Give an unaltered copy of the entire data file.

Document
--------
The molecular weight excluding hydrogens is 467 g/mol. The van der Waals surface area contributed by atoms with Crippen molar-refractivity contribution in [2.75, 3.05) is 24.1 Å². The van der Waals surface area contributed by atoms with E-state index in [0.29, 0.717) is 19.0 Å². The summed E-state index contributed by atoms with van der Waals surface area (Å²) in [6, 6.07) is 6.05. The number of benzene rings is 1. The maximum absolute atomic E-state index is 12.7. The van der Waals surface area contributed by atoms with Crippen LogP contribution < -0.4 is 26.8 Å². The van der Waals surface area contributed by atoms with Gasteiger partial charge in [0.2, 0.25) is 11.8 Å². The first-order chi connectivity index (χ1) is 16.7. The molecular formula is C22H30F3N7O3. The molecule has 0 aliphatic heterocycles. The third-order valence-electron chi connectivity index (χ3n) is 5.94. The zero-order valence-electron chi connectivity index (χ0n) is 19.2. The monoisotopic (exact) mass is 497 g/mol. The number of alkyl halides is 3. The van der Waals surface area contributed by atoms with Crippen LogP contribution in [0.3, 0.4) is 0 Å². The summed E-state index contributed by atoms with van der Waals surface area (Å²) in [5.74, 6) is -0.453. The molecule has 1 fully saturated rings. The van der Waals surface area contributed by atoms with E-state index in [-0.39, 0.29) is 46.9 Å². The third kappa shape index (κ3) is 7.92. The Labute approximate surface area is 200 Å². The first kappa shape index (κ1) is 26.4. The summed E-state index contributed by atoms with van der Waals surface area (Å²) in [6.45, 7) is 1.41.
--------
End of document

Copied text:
The molecular weight excluding hydrogens is 467 g/mol. The van der Waals surface area contributed by atoms with Crippen molar-refractivity contribution in [2.75, 3.05) is 24.1 Å². The van der Waals surface area contributed by atoms with E-state index in [0.29, 0.717) is 19.0 Å². The summed E-state index contributed by atoms with van der Waals surface area (Å²) in [6, 6.07) is 6.05. The number of benzene rings is 1. The maximum absolute atomic E-state index is 12.7. The van der Waals surface area contributed by atoms with Crippen LogP contribution < -0.4 is 26.8 Å². The van der Waals surface area contributed by atoms with Gasteiger partial charge in [0.2, 0.25) is 11.8 Å². The first-order chi connectivity index (χ1) is 16.7. The molecular formula is C22H30F3N7O3. The molecule has 0 aliphatic heterocycles. The third-order valence-electron chi connectivity index (χ3n) is 5.94. The zero-order valence-electron chi connectivity index (χ0n) is 19.2. The monoisotopic (exact) mass is 497 g/mol. The number of alkyl halides is 3. The van der Waals surface area contributed by atoms with Crippen LogP contribution in [0.3, 0.4) is 0 Å². The summed E-state index contributed by atoms with van der Waals surface area (Å²) in [5.74, 6) is -0.453. The molecule has 1 fully saturated rings. The van der Waals surface area contributed by atoms with E-state index in [-0.39, 0.29) is 46.9 Å². The third kappa shape index (κ3) is 7.92. The Labute approximate surface area is 200 Å². The first kappa shape index (κ1) is 26.4. The summed E-state index contributed by atoms with van der Waals surface area (Å²) in [6.45, 7) is 1.41.